What is Measure N?

Measure N would allow the Pajaro Valley Health Care District to issue $116 million in bonds to buy the land at Watsonville Community Hospital and make improvements. Property owners in the district would pay $24 per $100,000 of assessed property value annually for 30 years or until the bond is paid off.

The measure will appear on ballots of voters in the Pajaro Valley Health Care District. The district spans from Aptos to Las Lomas in Monterey County, with boundaries similar to the Pajaro Valley Unified School District.

The measure needs more than two-thirds of the vote to be adopted.

A map of the Pajaro Valley Health Care District.

Pajaro Valley Health Care District’s northern border includes Rio Del Mar Boulevard, Freedom Boulevard, Browns Valley Road, Hazel Dell Road and the Santa Cruz County line. The district formed in February 2022 and includes parts of Santa Cruz and Monterey counties. (Local Agency Formation Commission)

What would Measure N do?

If Measure N is adopted, property owners in the Pajaro Valley Health Care District would pay an annual tax of $24 per $100,000 of assessed property value for about 30 years until the bonds are paid off 

The Health Care District would issue $116 million in bonds for the health care district. The money legally must be spent on facilities improvements, and it is expected to pay for the hospital property and buildings, building repairs and upgrades and new equipment. The bonds would be repaid over 30 years by the tax on property owners within the district.

Measure N ballot text: To improve the quality of healthcare at Watsonville Community Hospital; expand/renovate the emergency room; upgrade imaging systems including x-rays, MRI and CT scanners; purchase the hospital property; modernize healthcare facilities to expand services; replace roofs/plumbing; shall Pajaro Valley Health Care District’s measure authorizing $116,000,000 in bonds at legal rates, generating approximately $6,800,000 annually at an average rate of $24 per $100,000 of assessed valuation while bonds are outstanding, with citizen oversight and all funds under local control, be adopted?”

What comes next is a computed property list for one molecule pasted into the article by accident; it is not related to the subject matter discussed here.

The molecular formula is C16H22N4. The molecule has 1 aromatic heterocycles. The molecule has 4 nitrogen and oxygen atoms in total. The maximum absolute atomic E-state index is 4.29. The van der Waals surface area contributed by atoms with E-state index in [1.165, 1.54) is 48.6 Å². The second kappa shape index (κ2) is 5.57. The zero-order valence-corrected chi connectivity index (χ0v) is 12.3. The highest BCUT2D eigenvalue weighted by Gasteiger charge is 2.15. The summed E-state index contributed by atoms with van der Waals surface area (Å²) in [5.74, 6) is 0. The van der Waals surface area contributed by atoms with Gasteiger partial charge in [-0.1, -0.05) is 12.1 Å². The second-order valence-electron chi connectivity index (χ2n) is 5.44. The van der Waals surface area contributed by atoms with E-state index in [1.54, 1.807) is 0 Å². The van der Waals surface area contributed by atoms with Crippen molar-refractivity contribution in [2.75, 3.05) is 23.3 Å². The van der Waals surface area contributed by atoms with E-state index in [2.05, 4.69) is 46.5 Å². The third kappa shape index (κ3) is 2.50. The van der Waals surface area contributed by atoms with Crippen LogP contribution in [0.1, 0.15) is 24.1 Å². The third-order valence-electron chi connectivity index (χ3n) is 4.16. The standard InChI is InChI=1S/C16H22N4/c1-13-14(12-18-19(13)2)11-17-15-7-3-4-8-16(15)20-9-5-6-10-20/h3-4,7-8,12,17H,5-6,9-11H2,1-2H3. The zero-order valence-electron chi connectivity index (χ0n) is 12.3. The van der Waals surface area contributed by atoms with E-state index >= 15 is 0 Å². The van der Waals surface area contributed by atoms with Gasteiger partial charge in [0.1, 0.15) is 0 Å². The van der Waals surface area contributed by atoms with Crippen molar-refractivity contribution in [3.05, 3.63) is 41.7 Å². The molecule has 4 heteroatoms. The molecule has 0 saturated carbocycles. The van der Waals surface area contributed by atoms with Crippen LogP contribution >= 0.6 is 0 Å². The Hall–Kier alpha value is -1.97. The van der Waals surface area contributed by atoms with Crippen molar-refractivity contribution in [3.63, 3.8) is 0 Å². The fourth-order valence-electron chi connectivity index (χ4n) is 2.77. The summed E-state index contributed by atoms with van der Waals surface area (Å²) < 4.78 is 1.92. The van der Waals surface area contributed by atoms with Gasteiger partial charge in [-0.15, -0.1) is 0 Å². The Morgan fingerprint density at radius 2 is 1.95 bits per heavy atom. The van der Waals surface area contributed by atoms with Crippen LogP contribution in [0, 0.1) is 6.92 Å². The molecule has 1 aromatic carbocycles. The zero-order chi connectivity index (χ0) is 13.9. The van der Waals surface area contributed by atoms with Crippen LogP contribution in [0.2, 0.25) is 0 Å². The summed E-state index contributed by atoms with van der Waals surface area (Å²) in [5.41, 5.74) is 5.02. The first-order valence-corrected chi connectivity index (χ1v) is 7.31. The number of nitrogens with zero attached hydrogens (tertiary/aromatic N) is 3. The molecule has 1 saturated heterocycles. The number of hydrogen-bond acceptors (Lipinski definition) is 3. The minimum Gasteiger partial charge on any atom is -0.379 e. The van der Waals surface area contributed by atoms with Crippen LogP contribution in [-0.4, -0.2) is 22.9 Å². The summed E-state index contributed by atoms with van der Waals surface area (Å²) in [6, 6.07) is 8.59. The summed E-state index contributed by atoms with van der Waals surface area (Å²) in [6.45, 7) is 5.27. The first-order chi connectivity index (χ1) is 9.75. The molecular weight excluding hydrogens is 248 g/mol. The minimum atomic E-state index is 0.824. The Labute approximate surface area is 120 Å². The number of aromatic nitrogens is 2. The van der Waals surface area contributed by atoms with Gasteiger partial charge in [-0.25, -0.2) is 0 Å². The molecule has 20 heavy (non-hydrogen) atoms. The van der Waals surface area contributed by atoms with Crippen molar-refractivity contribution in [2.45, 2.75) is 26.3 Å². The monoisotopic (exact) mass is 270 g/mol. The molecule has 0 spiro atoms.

What does a “yes” vote mean?

A “yes” vote would authorize an annual property tax within the Pajaro Valley Health Care District to fund $116 million in bonds. 

What would a “no” vote mean?

A “no” vote would not authorize a new property tax or bond.

Thing to consider about Measure N

  • Background on Watsonville Community Hospital.
  • How the tax would work.
  • What the tax would fund.

In 2021, Watsonville Community Hospital faced closure after its private owners filed for bankruptcy. To keep the hospital operational, state lawmakers created the Pajaro Valley Health Care District in 2022. Health care districts are a form of local government that operate independently of city or county governments.

The state, Monterey and Santa Cruz counties and other donors gave the district $65 million to buy the hospital’s operations and begin running it as a nonprofit. The hospital’s buildings and land were sold to Alabama-based Medical Properties Trust, which now charges the district $3 million in annual rent.

After buying the hospital out of bankruptcy, the Health Care District ended 2022 with a $30 million deficit. In 2023, it was buoyed by a $8.3 million zero-interest state loan, and ended the year with a $7 million deficit. The projected budget for 2024 is “almost break-even,” said hospital spokesperson Nancy Gere.